Audubon and Birds Canada are committed to the protection birds and the places they need throughout their full annual cycle. The science of avian migration serves as the foundation of this vision: it not only tells us where we should invest our limited time, resources and energies, but it also communicates the story of migration to engage more people in conservation action.
Now in its second century, Audubon is dedicated to protecting birds and other wildlife and the habitat that supports them. Audubon’s mission is engaging people in bird conservation on a hemispheric scale through science, policy, education and on-the-ground conservation action. By mobilizing and aligning its network of Chapters, Centers, State and Important Bird Area programs in the four major migratory flyways in the Americas, the organization brings the full power of Audubon to bear on protecting common and threatened bird species and the critical habitat they need to survive. What defines Audubon’s unique value is a powerful grassroots network of nearly 500 local chapters, 23 state offices, 43 Audubon Centers, Important Bird Area Programs in 46 states, and 700 staff across the country. Audubon is an Equal Opportunity Employer (EOE).
Birds Canada’s mission is to conserve wild birds of Canada through sound science, on-the-ground actions, innovative partnerships, public engagement and science-based advocacy. Bird Studies Canada, established in 1960 as Long Point Bird Observatory, is a national charity built on the contributions of 60,000 supporters, citizen, and professional scientists. Using data from its volunteer monitoring programs and targeted research, its scientists identify significant population changes and direct conservation planning. BSC has nearly 50 permanent staff at 6 offices across the country.
As part of BirdLife International, Audubon and Birds Canada join people in over 100 in-country organizations all working to protect a network of Important Bird Areas around the world, leveraging the impact of actions they take at a local level.
The National Audubon Society, working at the nexus of science, communication, and policy, is building a Migratory Bird Initiative that translates full annual cycle migration science into compelling visual narratives and resources that drive policy and inspire our network to conservation action. Birds Canada conducts a wide variety of research, monitoring, outreach and conservation projects focused on migration and movement ecology. At the forefront of this work is the Motus Wildlife Tracking System, a collaborative research network that uses coordinated automated radio telemetry arrays to study movements of migratory animals. Data from Motus can help identify priority habitats, spaces, and threats to vulnerable species, and engage new audiences in bird conservation.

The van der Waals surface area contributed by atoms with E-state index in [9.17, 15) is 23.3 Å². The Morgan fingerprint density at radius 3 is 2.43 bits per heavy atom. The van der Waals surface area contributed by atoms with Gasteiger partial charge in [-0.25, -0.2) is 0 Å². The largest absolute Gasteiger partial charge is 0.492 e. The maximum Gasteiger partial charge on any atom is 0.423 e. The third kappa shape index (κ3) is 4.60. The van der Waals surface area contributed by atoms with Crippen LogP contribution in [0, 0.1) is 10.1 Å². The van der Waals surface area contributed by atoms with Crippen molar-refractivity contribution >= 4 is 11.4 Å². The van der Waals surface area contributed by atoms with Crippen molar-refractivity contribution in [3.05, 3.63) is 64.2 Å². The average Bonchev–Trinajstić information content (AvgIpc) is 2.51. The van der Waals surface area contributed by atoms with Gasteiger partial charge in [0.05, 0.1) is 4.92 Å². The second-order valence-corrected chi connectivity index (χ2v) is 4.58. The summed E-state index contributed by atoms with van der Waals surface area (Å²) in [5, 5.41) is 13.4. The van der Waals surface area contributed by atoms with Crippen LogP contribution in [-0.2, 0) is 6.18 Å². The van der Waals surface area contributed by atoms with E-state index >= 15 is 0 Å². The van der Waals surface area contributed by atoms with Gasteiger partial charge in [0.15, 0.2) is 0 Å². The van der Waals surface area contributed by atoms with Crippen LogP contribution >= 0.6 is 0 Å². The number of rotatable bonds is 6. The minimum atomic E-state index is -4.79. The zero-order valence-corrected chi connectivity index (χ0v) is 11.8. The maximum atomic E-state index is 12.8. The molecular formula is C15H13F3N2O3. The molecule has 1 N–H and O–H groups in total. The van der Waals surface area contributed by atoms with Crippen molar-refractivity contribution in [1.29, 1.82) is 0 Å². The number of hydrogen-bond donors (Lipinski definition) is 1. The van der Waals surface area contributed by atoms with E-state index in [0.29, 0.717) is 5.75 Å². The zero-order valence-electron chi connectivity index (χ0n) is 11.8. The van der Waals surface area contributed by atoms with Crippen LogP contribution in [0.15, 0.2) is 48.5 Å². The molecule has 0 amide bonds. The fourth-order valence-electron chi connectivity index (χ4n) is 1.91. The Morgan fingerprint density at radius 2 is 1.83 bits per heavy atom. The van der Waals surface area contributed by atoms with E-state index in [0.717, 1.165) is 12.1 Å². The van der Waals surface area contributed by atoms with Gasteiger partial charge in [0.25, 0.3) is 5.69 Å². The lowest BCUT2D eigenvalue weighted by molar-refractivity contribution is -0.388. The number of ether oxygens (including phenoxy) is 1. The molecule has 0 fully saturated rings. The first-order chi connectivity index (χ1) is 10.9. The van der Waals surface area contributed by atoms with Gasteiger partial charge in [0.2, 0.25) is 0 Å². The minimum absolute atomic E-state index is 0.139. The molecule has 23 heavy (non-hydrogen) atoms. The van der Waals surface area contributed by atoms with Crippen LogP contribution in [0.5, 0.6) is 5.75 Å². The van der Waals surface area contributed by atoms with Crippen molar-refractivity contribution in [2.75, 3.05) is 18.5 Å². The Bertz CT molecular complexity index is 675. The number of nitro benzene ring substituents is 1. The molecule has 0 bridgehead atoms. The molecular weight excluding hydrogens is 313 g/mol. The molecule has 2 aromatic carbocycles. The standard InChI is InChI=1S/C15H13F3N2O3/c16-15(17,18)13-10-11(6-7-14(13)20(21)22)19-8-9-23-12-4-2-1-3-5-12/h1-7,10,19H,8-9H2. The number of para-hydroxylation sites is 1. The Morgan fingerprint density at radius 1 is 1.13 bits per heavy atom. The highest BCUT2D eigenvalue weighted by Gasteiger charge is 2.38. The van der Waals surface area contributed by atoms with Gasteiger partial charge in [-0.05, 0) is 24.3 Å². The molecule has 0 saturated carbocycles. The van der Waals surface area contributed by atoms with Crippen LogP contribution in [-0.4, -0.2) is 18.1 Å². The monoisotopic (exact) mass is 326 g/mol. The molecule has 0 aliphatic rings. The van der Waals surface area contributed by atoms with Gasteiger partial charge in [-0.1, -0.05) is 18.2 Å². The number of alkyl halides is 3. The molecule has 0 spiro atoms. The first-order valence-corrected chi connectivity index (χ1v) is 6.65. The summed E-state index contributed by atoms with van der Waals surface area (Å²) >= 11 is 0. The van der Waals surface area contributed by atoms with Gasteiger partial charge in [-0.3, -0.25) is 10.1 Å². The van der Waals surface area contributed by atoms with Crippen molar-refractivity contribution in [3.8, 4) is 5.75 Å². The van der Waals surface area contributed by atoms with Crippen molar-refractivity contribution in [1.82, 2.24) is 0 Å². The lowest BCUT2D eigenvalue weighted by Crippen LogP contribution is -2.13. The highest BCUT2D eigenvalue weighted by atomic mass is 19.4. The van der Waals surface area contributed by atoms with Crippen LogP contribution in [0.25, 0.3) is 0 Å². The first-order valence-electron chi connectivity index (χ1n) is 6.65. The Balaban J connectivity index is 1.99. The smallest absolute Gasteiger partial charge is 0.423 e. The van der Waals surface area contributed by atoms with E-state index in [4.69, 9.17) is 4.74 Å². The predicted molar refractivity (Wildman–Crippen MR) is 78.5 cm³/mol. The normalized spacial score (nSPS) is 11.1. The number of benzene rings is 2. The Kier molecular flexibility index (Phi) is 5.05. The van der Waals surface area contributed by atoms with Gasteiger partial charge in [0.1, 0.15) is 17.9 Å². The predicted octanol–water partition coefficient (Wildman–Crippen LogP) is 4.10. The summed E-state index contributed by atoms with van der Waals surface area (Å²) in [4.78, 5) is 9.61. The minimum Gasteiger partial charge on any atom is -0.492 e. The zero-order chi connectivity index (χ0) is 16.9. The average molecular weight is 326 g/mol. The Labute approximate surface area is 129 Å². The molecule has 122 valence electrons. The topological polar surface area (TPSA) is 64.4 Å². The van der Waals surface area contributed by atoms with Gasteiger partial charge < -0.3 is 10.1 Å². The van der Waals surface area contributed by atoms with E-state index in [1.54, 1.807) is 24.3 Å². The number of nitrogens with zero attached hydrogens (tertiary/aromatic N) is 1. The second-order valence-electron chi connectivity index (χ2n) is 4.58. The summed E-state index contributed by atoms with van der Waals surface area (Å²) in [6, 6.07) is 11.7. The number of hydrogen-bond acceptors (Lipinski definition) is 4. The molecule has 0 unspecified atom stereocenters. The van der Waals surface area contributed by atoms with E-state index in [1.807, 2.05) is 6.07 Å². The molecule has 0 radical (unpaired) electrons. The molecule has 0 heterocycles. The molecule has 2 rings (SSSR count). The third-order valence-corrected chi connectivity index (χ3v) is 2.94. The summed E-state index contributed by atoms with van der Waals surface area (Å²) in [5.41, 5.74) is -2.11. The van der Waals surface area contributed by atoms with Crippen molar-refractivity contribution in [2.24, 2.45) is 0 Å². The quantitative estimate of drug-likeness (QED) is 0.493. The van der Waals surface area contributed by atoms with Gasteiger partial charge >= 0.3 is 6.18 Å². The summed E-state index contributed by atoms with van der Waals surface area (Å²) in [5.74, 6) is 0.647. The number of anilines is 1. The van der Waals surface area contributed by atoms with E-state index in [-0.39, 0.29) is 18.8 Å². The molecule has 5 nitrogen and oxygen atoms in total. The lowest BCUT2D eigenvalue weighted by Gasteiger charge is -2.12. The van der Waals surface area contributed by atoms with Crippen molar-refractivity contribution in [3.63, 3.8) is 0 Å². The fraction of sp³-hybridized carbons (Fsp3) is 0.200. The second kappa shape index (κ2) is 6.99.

The National Audubon Society and Birds Canada are partnering to synthesize animal movement data from Motus and other tracking technologies to reveal seasonal movements, behaviors, and migration patterns across the Western Hemisphere and focus scientific results to reveal actionable strategic conservation priorities. The Movement Ecologist will work closely with the Migratory Bird Initiative and Conservation Science teams of the National Audubon Society and the Migration Ecology and Data Science and Technology teams at Birds Canada to promote effective conservation outcomes through movement and migration ecology research, with a focus on various tracking data sources, particularly data from the Motus Wildlife Tracking System. S/he will lead efforts to model migratory bird movement at hemispheric scales; build partnerships with academic, agency and conservation organization scientists studying bird migration and movement ecology; and provide outputs to support the missions and projects of the Audubon and Birds Canada.
Primary responsibilities will include: